Drainage at Loch Lomond
Donald Steel, a member of FineGolf’s Advisory Panel and Britain’s most prolific living golf architect and respected golf author, in his role as Chairman of the ‘Greenkeepers Training Committee’ recently observed in Greenkeeper International magazine that “over the years the condition of courses will be good if the non-stop battle against thatch and compaction can be won.”
He feels “They (ie thatch and compaction) represent the common enemy whatever the soil, the grass or climate. This makes regular aeration the exercise most believe to be the common denominator in terms of universal policy.”
These are clear, strong, visionary words, often repeated by the followers of Jim Arthur, the world’s greatest ever golf agronomist and one of the founding influences in the creation of FineGolf.
It is interesting that David Cole, Loch Lomond’s Course Superintendent, an amiable, brilliant greenkeeper, lists as his three agronomic priorities – “Drainage, Drainage and Drainage”. This is not perhaps surprising as the UK’s “Augusta” (in its exclusivity and that it is only open from April to October) endures a very high rainfall that dominates all that his team does.
I was privileged to be invited by David to inspect their work and play the course with him, on our way up to the Highlands this August.
To highlight the scale of the job they had building the course in this location, it’s remarkable that while digging out the boggy ground, one enormous dozer slid so deeply into the terrain that they decided to leave it there and it is still buried under the thirteenth hole to this day.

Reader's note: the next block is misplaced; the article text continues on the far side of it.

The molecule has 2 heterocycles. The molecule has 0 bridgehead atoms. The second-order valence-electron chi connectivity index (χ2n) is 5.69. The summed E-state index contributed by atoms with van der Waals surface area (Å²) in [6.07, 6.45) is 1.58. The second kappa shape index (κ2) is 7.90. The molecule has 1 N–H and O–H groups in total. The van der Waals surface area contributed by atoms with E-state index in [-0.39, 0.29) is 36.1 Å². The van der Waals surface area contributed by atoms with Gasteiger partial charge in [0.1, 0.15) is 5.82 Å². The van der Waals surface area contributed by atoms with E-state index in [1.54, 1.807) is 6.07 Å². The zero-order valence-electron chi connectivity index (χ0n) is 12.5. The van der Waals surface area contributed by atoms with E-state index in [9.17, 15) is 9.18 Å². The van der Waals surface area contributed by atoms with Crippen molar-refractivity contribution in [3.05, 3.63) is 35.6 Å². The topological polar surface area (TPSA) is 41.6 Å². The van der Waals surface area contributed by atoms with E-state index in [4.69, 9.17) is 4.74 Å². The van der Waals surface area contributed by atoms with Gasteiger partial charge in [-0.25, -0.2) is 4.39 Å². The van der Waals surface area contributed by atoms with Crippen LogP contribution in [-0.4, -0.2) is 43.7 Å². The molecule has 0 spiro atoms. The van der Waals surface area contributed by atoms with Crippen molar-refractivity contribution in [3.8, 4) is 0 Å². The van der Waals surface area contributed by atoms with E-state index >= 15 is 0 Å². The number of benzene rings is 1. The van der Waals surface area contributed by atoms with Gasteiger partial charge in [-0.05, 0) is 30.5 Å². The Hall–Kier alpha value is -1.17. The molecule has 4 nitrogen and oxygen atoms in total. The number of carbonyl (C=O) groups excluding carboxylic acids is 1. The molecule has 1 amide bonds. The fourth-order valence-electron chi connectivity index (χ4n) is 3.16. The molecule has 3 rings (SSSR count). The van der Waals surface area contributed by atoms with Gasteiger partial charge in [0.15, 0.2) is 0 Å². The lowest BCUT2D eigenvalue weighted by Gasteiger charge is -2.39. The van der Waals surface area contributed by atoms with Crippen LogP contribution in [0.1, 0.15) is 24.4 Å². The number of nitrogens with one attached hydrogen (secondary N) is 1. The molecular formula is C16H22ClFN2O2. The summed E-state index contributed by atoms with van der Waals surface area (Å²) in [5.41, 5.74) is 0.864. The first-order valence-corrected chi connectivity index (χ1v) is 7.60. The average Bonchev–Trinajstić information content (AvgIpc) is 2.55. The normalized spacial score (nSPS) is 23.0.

The club, now owned by its 500 odd ‘International’ members, is lucky to have initially had the billionaire Lyle Anderson as its visonary founder and the beautiful mansion of the Colquhoun family as its clubhouse, containing a baronial, fine dining-room and a full collection of wonderful ancestral family portraits. Both ladies’ and gentlemen’s locker rooms are something to behold and enjoy. It is not open to the public but having hosted The Scottish Open for ten years on television, the club possesses nevertheless a public face.
The course, designed by the American Pro Tom Weiskopf, is of an ‘International’ type and for a parkland course, the holes each have a different and mostly interesting and strategically challenging character.
The greens were originally seeded with an American ‘creeping bent’ grass with its requirement for high maintenance and inputs of fertiliser but soon the Poa annua (Annual meadow grass) invaded.
Less than ten years later, in 2000, the greens were re-built to a USGA spec and turfed again with non-indigenous creeping bent. (This is not something a normal club can afford, and only clubs as wealthy as Queenwood and Wentworth can re-turf all its greens in this manner, as they both did recently).
Again, stopping the Poa annua from invading proved problematic so a decision was taken in 2005 to let the poa invade and transition into a fine dwarf variety, while indigenous browntop bent grass, which requires less fertiliser and pesticides, was over-seeded. Five years of over-seeding with this browntop has achieved about 50/50 bent/poa and the greens run well.
The poor growing climate at Loch Lomond of wet, damp, shady, humid conditions favours Poa annua and the greens are very receptive to golf balls with divots being made. This in combination with the ‘through the air’ design to most of its green approaches, Loch Lomond gives high quality target-style golf.
David Cole adds: ”The overall goal is to achieve firm and fast conditions when the weather is favourable and by an installation of intensive drainage network combined with careful organic matter (thatch) management this can now be achieved within 48 hour window vs. a long period of conducive weather”.
reviewed byLorne Smith 2011